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wrote:

Well spill da beenz den. How! I've already got a covenant in favour of the local church, don't need any more of them.
The obvious option in this selected instance, bartering, is not an option any more because of the issue of the electrical certificate.
Providing we're both paying higher rate tax (And accepting therefore we've already had some income at lower rate) I can't see where my calculations are wrong.
DG
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Derek

Home office, dividends to wife, parents/children.

Why can't you still barter?

Even with full VAT + higher rate + NI. I make the tax mans cut of every additional 1 earnt only 55.5%.
The current government is based from top to bottom on lies and deception (mainly to avoid the impractical laws they introduce) why don't you just copy their example and do what you have always done.
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wrote:

Home office - the local government can charge you the uniform business rate for use of home or part thereof as business premises, because you fall into the business rate arrangement which shopkeepers and others have to dedicate some of their money to. That legislation is there already:
http://www.local.dtlr.gov.uk/finance/busrats/guide/02.htm
Dividends to wife, parents/children - haven't you heard about S660? With that power (which has been on the statute books since 1936) the Inland Revenue can (and have recently) pretend that the income actually belongs to the worker and not those to whom it was paid. Result is a backdated tax bill for the individual with several 0's on the back end.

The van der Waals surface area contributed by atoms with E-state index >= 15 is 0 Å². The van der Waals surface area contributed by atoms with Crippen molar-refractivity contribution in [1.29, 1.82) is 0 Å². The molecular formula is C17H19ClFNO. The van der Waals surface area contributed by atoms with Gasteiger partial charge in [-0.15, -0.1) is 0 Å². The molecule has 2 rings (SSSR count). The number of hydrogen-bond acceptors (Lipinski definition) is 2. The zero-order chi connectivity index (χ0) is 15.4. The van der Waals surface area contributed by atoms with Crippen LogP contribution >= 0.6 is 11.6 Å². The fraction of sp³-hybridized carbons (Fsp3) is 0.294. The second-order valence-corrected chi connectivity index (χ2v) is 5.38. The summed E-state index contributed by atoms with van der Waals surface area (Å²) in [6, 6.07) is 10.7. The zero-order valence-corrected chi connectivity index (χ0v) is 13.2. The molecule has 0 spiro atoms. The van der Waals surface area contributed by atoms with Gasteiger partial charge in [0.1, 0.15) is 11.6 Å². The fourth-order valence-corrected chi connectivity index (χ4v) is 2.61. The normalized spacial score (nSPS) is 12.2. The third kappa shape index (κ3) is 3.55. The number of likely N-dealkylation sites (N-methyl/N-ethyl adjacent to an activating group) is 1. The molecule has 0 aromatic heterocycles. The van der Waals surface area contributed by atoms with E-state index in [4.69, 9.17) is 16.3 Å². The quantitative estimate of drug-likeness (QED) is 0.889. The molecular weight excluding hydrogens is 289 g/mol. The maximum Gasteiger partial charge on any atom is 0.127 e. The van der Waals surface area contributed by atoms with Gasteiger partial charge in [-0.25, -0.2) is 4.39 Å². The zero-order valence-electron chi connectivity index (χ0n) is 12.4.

IT contractors have been particularly badly hit with S660, one example recently put the tax bill at 42,000 owed. Check the following story:
http://news.bbc.co.uk/2/hi/business/2988881.stm
and
http://news.bbc.co.uk/2/hi/business/2829781.stm
PoP
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"PoP" wrote | Home office - the local government can charge you the uniform business | rate for use of home or part thereof as business premises, because you | fall into the business rate arrangement which shopkeepers and others | have to dedicate some of their money to.
And once you are labelled for business rates many councils will then follow up checking whether you have a waste disposal contract, either with them or with a private contractor. Business rates don't include waste disposal.
Then the water people want to put you on a business water meter ...
Owain
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Owain wrote:

For info: In Canada one can claim against income tax that percentage of your home expenses that you can fairly attribute to being self employed or operating a business (or part of it) from/at home. But only if you first make a profit; that percentage cannot create or increase a business loss. (I guess the rationale is that you have to live somewhere and if you decide to have a home office, a storeroom, meet clients, use the phone and internet etc. at home to conduct business then you can claim 'Reasonable' expenses against taxable income to the federal and provincial governments for the part use of it.